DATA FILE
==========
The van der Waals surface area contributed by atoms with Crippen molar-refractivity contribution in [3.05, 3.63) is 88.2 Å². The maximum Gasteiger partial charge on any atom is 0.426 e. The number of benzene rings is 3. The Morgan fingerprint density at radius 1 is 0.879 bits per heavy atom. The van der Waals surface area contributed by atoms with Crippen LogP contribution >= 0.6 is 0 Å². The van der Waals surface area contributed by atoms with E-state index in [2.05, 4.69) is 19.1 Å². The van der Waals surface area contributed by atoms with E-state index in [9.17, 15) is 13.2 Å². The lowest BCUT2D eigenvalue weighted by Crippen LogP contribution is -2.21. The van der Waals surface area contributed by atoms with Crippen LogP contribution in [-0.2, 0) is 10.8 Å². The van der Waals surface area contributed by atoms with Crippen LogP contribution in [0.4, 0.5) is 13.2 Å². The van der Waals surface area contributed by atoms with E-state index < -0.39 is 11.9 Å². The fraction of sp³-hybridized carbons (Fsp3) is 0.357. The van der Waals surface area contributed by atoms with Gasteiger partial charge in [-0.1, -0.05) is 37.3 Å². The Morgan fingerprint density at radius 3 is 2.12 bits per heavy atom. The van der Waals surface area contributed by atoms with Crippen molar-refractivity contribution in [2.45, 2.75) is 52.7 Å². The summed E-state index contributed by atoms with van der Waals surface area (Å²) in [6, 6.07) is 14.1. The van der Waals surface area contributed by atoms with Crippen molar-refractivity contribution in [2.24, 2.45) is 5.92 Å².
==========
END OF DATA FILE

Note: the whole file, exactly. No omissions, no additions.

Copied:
The van der Waals surface area contributed by atoms with Crippen molar-refractivity contribution in [3.05, 3.63) is 88.2 Å². The maximum Gasteiger partial charge on any atom is 0.426 e. The number of benzene rings is 3. The Morgan fingerprint density at radius 1 is 0.879 bits per heavy atom. The van der Waals surface area contributed by atoms with Crippen LogP contribution >= 0.6 is 0 Å². The van der Waals surface area contributed by atoms with E-state index in [2.05, 4.69) is 19.1 Å². The van der Waals surface area contributed by atoms with E-state index in [9.17, 15) is 13.2 Å². The lowest BCUT2D eigenvalue weighted by Crippen LogP contribution is -2.21. The van der Waals surface area contributed by atoms with Crippen LogP contribution in [-0.2, 0) is 10.8 Å². The van der Waals surface area contributed by atoms with Crippen LogP contribution in [0.4, 0.5) is 13.2 Å². The van der Waals surface area contributed by atoms with E-state index < -0.39 is 11.9 Å². The fraction of sp³-hybridized carbons (Fsp3) is 0.357. The van der Waals surface area contributed by atoms with Gasteiger partial charge in [-0.1, -0.05) is 37.3 Å². The Morgan fingerprint density at radius 3 is 2.12 bits per heavy atom. The van der Waals surface area contributed by atoms with Crippen molar-refractivity contribution in [2.45, 2.75) is 52.7 Å². The summed E-state index contributed by atoms with van der Waals surface area (Å²) in [6, 6.07) is 14.1. The van der Waals surface area contributed by atoms with Crippen molar-refractivity contribution in [2.24, 2.45) is 5.92 Å².